3. I was amazed at one car on the road yesterday--a Bentley, which kept weaving in and out of traffic trying trying to move forward, they wound up behind me. I guess sometimes the harder we try to get ahead, the further off the pace we wind up.

4. The Presidential election is getting really ugly. I am sure one of the candidates will soon be proposing a way to end the drought in the midwest.

5. I highly recommend the book Unbroken: A World War II Story of Survival, Resilience, and Redemption by Laura Hillenbrand.

6. Has any one noticed that Pluto--once the ninth planet in our solar system but lately relegated to sub-planet status, now has five moons? Or is it a binary planet with one of its moons Charon? Inquiring minds want to know.

7. Why is the Higgs boson nicknamed the God particle?

8. If this is July, the Orioles must be posting a losing record.

-- Bob Doan, Elkridge, MD

Sunday, July 15, 2012

Good morning from the road

We said our goodbyes to the beach yesterday followed by our last supper in Florida. The car was loaded and ready when we hit the road about 0216 this morning.

I have just finished my driving shift and we are half way home somewhere near mile marker 82 in South Carolina. Traffic is light but our hearts are heavy leaving the beach and our friends behind.

The day is sunny so far. We had escaped the heat by going to Florida. Now it is back to reality and life. I am left with good memories and lots of pictures.

The gps says we'll be home by 4:30pm.

That would be awesome. I'm sure traffic around DC will slow us significantly.

-- Bob Doan, on the road in SC
Sent from my iPhone

Saturday, July 14, 2012

Unraveling Days--Nearing Vacation's End

The days left in my vacation are quickly drawing to zero. Tomorrow I must begin my roughly 15 hour sojourn back to Maryland. Today is effectively my last day in the paradise that I consider Florida.

Yesterday was a day devoted to shopping and happy hour on the beach. We enjoyed a quiet day and a spectacular evening alongside the waves of Jupiter Island. The waves were the roughest that they have been since we arrived. I am always amazed at the many faces that the ocean takes on--from placid and friendly to rough and foreboding.

I did not go out in search of the sharks, but we did see about a 4 foot one racing along the shore in the rough surf presumably in search of dinner. Chris took the cool image of the day. It was an osprey just clearing the water after snagging dinner--a fish. I took some nice images of the osprey in flight as it posed overhead for me--but the fish and the bird are more interesting.

The bird was just beautiful. And as I sat on the beach contemplating the meaning of life, I was fascinated watching such a majestic bird flying and fishing so close to me.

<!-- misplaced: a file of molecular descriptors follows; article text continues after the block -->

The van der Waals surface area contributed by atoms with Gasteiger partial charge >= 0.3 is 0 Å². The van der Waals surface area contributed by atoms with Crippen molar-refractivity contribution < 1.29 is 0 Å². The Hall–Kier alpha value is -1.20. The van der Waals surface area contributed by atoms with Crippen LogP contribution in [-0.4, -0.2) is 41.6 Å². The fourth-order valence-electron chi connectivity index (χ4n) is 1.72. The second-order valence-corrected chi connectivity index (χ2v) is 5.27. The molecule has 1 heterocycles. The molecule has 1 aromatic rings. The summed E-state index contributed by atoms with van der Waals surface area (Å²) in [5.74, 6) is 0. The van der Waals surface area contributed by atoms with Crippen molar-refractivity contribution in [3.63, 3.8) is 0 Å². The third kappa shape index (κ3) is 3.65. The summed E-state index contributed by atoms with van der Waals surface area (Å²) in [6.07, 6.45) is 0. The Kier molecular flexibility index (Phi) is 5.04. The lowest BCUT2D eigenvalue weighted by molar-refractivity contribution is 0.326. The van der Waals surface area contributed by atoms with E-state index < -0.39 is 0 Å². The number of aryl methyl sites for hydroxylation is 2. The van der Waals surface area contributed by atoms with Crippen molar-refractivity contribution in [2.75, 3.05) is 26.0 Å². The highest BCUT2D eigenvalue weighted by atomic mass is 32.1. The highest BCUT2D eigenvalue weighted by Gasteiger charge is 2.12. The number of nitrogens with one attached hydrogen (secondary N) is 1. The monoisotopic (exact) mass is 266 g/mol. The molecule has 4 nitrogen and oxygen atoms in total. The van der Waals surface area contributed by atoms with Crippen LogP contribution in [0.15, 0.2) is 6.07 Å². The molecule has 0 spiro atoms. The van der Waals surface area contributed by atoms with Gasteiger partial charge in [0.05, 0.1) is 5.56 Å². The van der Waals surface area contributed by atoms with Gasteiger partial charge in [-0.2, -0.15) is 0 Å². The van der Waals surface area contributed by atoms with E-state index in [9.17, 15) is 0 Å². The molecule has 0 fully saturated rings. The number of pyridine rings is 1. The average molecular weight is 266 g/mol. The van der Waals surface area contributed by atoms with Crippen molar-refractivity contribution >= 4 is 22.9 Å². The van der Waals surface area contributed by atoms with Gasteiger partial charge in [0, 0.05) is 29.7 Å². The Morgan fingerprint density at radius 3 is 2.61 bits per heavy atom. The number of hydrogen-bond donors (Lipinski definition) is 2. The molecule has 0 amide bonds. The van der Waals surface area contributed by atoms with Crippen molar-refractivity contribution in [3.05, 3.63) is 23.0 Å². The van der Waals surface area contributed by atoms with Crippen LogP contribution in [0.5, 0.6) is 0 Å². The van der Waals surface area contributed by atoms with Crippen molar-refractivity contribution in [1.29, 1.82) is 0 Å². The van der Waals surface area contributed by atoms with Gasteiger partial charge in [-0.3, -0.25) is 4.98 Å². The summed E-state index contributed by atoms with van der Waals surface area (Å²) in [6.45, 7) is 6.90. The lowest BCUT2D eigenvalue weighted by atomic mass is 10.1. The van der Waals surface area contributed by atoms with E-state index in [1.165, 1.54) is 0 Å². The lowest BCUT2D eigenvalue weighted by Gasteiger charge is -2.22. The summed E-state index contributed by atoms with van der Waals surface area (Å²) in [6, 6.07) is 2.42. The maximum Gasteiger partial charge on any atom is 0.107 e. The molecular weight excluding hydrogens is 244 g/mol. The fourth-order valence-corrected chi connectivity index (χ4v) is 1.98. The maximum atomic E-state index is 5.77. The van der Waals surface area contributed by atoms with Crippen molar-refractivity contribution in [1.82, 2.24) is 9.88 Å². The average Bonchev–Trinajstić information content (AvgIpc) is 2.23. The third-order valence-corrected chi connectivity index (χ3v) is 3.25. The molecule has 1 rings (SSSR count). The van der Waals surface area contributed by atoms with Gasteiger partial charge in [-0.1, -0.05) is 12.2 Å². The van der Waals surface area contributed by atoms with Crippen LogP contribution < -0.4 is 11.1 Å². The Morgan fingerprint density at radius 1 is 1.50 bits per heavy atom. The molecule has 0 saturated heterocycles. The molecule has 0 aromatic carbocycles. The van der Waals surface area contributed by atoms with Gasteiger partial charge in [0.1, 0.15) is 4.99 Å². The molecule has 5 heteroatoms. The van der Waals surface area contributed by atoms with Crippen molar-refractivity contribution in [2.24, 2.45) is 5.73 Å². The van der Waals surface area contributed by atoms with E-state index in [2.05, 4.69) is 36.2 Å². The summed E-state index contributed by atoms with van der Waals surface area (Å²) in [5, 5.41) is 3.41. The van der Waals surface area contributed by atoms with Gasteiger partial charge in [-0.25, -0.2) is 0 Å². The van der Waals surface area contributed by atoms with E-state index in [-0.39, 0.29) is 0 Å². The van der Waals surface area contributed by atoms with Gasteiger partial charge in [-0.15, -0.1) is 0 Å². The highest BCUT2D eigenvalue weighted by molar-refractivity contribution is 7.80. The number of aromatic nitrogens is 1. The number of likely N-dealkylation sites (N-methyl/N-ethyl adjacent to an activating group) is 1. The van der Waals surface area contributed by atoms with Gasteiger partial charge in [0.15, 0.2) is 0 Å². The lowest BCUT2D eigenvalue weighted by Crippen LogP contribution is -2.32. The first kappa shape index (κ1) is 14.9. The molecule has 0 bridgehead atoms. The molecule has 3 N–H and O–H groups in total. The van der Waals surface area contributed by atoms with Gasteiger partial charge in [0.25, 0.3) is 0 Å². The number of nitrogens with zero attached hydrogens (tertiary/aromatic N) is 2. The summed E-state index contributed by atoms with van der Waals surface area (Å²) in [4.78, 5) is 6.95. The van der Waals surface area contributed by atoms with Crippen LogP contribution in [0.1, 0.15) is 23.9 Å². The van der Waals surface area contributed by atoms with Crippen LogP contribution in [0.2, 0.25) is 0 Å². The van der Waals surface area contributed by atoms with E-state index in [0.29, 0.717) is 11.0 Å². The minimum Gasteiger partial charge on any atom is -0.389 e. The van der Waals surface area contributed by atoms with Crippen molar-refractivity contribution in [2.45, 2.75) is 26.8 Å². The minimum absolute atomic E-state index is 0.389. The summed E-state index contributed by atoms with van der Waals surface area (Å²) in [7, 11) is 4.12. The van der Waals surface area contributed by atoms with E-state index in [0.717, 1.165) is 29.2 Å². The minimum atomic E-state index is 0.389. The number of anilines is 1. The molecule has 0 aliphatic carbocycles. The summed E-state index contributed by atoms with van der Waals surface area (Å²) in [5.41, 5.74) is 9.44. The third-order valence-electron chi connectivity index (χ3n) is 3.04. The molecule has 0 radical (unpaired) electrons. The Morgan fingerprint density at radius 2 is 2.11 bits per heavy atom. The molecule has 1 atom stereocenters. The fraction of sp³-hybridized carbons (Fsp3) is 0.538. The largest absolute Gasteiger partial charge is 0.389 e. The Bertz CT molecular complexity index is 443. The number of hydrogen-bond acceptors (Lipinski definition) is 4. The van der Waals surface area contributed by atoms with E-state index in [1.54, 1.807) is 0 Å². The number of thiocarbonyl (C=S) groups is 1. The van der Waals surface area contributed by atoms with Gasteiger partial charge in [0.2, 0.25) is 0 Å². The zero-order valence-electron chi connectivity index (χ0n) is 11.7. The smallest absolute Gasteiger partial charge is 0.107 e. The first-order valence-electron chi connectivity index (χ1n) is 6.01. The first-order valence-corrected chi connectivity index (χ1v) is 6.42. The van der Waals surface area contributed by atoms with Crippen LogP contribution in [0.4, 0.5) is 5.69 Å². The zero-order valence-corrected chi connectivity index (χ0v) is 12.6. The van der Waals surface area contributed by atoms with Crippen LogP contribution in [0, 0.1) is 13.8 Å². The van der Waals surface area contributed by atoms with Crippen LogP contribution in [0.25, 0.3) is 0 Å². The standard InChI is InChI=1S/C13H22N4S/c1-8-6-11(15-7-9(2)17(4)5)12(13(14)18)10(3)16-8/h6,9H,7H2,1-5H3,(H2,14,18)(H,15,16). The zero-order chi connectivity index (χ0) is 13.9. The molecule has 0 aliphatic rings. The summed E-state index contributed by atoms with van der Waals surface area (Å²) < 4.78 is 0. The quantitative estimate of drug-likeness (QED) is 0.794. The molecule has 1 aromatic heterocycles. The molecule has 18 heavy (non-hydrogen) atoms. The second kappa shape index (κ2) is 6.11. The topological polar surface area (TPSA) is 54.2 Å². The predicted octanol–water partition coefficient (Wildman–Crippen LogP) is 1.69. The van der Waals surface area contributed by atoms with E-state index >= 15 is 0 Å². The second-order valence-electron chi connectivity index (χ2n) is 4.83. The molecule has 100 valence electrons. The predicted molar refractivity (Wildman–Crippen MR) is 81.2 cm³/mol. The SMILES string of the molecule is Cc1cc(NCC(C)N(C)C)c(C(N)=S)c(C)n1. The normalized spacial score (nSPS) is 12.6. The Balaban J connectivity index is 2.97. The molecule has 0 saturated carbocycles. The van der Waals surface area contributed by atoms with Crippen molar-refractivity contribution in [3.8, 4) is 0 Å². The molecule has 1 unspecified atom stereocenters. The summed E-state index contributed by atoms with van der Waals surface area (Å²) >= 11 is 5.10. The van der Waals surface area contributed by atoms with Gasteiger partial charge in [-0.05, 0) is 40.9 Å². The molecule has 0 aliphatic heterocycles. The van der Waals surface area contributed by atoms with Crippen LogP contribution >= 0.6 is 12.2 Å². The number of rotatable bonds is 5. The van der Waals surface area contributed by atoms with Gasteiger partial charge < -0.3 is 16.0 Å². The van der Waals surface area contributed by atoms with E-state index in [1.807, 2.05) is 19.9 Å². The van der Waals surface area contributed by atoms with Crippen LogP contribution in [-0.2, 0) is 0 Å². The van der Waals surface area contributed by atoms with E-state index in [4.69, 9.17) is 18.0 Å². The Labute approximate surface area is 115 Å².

I guess I survived Friday the 13th. And now for my second favorite foreign holiday--Bastille Day which is today. Vive la France!

I do love the beach though.

-- Bob Doan, Jupiter, FL

Friday, July 13, 2012

A Week, Already?

As I was sunning myself on the beach yesterday, I realized that I have been on vacation for a week already. Amazing! And OMG it is almost over.

We headed off to the beach a bit earlier than normal--I wanted to get there before low tide--hoping for some better images of the sharks and other creatures. Although the water still had only about 10 foot visibility--I was rewarded by some good images.

The storms over the ocean were kicking up the sand a bit. But the clouds were magnificent. They were fun to look at and watch off in the distance. The sun came and went and the water became more choppy as the day went on.

We had a visit from a relatively large sand crab--who walked right by me and stopped for a bit to have its picture taken. If it wasn't such a crab, it would have been cute. And I took this with my underwater camera.

I conducted my obligatory shark quest and ran across two at different times during the day. The bigger shark was later in the day, but the water was so cloudy by then I didn't even try to take a picture.

The exciting animal of the day was the squirrel fish I found hanging out near the bottom of a rock ledge. They don't normally visit waters this shallow, so it was a real find. It was nice that it wasn't moving around too much, so I was able to work the shot a bit.

When I am not in the water, I am reading two books--one is about a World War II B-24 crew member that survived over thirty days at sea in a life raft and then was sent to a Japanese concentration camp. The book is named, Unbroken<\i>. The other is about the USS Intrepid aircraft carrier. Both are very interesting. The reason I am reading two is because one is electronic, and I can't read it on the beach--the other is a traditional book.